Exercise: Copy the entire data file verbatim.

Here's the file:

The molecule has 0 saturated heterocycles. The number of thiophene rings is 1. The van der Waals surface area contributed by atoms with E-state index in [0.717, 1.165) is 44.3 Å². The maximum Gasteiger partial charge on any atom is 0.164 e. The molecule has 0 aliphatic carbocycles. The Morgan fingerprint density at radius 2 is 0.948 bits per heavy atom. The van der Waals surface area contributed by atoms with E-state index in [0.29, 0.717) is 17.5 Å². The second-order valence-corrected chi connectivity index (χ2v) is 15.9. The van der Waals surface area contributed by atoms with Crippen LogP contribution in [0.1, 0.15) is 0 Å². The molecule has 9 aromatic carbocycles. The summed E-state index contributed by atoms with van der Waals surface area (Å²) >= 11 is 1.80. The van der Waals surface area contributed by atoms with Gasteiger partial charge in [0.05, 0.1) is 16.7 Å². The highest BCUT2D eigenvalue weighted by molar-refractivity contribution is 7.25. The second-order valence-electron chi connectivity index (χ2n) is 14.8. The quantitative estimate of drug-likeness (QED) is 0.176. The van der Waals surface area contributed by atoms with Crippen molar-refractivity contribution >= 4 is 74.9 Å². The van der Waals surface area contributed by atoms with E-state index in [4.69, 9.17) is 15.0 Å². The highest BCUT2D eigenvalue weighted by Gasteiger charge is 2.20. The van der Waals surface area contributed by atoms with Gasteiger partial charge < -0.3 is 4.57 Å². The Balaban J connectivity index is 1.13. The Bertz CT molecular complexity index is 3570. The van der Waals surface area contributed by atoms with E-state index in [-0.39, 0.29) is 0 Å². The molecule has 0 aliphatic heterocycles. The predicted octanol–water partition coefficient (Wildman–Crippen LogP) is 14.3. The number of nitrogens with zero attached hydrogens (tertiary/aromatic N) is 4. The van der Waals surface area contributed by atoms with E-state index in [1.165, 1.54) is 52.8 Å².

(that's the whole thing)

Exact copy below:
The molecule has 0 saturated heterocycles. The number of thiophene rings is 1. The van der Waals surface area contributed by atoms with E-state index in [0.717, 1.165) is 44.3 Å². The maximum Gasteiger partial charge on any atom is 0.164 e. The molecule has 0 aliphatic carbocycles. The Morgan fingerprint density at radius 2 is 0.948 bits per heavy atom. The van der Waals surface area contributed by atoms with E-state index in [0.29, 0.717) is 17.5 Å². The second-order valence-corrected chi connectivity index (χ2v) is 15.9. The van der Waals surface area contributed by atoms with Crippen LogP contribution in [0.1, 0.15) is 0 Å². The molecule has 9 aromatic carbocycles. The summed E-state index contributed by atoms with van der Waals surface area (Å²) >= 11 is 1.80. The van der Waals surface area contributed by atoms with Gasteiger partial charge in [0.05, 0.1) is 16.7 Å². The highest BCUT2D eigenvalue weighted by molar-refractivity contribution is 7.25. The second-order valence-electron chi connectivity index (χ2n) is 14.8. The quantitative estimate of drug-likeness (QED) is 0.176. The van der Waals surface area contributed by atoms with Crippen molar-refractivity contribution >= 4 is 74.9 Å². The van der Waals surface area contributed by atoms with E-state index in [4.69, 9.17) is 15.0 Å². The highest BCUT2D eigenvalue weighted by Gasteiger charge is 2.20. The van der Waals surface area contributed by atoms with Gasteiger partial charge < -0.3 is 4.57 Å². The Balaban J connectivity index is 1.13. The Bertz CT molecular complexity index is 3570. The van der Waals surface area contributed by atoms with E-state index in [-0.39, 0.29) is 0 Å². The molecule has 0 aliphatic heterocycles. The predicted octanol–water partition coefficient (Wildman–Crippen LogP) is 14.3. The number of nitrogens with zero attached hydrogens (tertiary/aromatic N) is 4. The van der Waals surface area contributed by atoms with E-state index in [1.165, 1.54) is 52.8 Å².